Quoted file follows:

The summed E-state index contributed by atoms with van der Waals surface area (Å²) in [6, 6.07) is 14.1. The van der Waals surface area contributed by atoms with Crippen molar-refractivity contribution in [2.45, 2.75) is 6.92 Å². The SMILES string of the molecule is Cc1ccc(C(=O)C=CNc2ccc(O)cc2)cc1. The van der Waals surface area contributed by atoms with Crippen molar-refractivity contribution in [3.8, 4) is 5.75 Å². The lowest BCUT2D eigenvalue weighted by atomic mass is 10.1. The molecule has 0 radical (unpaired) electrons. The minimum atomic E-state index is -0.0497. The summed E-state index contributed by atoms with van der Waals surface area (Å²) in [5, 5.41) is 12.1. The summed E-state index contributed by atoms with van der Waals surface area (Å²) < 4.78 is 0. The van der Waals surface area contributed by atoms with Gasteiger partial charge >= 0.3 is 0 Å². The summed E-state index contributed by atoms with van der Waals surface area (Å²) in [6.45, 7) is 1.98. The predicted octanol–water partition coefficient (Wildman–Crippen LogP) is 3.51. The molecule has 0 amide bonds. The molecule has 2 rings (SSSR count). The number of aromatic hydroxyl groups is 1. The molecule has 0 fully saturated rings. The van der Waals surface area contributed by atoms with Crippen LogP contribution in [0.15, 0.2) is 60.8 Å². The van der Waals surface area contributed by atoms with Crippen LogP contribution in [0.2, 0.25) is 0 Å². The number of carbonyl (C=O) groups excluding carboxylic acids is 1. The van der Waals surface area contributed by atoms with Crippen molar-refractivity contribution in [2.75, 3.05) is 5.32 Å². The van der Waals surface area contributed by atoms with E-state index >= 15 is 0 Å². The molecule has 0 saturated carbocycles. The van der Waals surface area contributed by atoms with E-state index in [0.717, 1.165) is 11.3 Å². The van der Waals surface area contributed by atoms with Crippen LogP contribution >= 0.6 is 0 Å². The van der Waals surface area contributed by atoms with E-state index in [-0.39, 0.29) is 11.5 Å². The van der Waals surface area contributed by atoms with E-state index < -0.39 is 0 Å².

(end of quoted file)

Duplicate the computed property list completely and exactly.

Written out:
The summed E-state index contributed by atoms with van der Waals surface area (Å²) in [6, 6.07) is 14.1. The van der Waals surface area contributed by atoms with Crippen molar-refractivity contribution in [2.45, 2.75) is 6.92 Å². The SMILES string of the molecule is Cc1ccc(C(=O)C=CNc2ccc(O)cc2)cc1. The van der Waals surface area contributed by atoms with Crippen molar-refractivity contribution in [3.8, 4) is 5.75 Å². The lowest BCUT2D eigenvalue weighted by atomic mass is 10.1. The molecule has 0 radical (unpaired) electrons. The minimum atomic E-state index is -0.0497. The summed E-state index contributed by atoms with van der Waals surface area (Å²) in [5, 5.41) is 12.1. The summed E-state index contributed by atoms with van der Waals surface area (Å²) < 4.78 is 0. The van der Waals surface area contributed by atoms with Gasteiger partial charge >= 0.3 is 0 Å². The summed E-state index contributed by atoms with van der Waals surface area (Å²) in [6.45, 7) is 1.98. The predicted octanol–water partition coefficient (Wildman–Crippen LogP) is 3.51. The molecule has 0 amide bonds. The molecule has 2 rings (SSSR count). The number of aromatic hydroxyl groups is 1. The molecule has 0 fully saturated rings. The van der Waals surface area contributed by atoms with Crippen LogP contribution in [0.15, 0.2) is 60.8 Å². The van der Waals surface area contributed by atoms with Crippen LogP contribution in [0.2, 0.25) is 0 Å². The number of carbonyl (C=O) groups excluding carboxylic acids is 1. The van der Waals surface area contributed by atoms with Crippen molar-refractivity contribution in [2.75, 3.05) is 5.32 Å². The van der Waals surface area contributed by atoms with E-state index >= 15 is 0 Å². The molecule has 0 saturated carbocycles. The van der Waals surface area contributed by atoms with E-state index in [0.717, 1.165) is 11.3 Å². The van der Waals surface area contributed by atoms with Crippen LogP contribution >= 0.6 is 0 Å². The van der Waals surface area contributed by atoms with E-state index in [-0.39, 0.29) is 11.5 Å². The van der Waals surface area contributed by atoms with E-state index < -0.39 is 0 Å².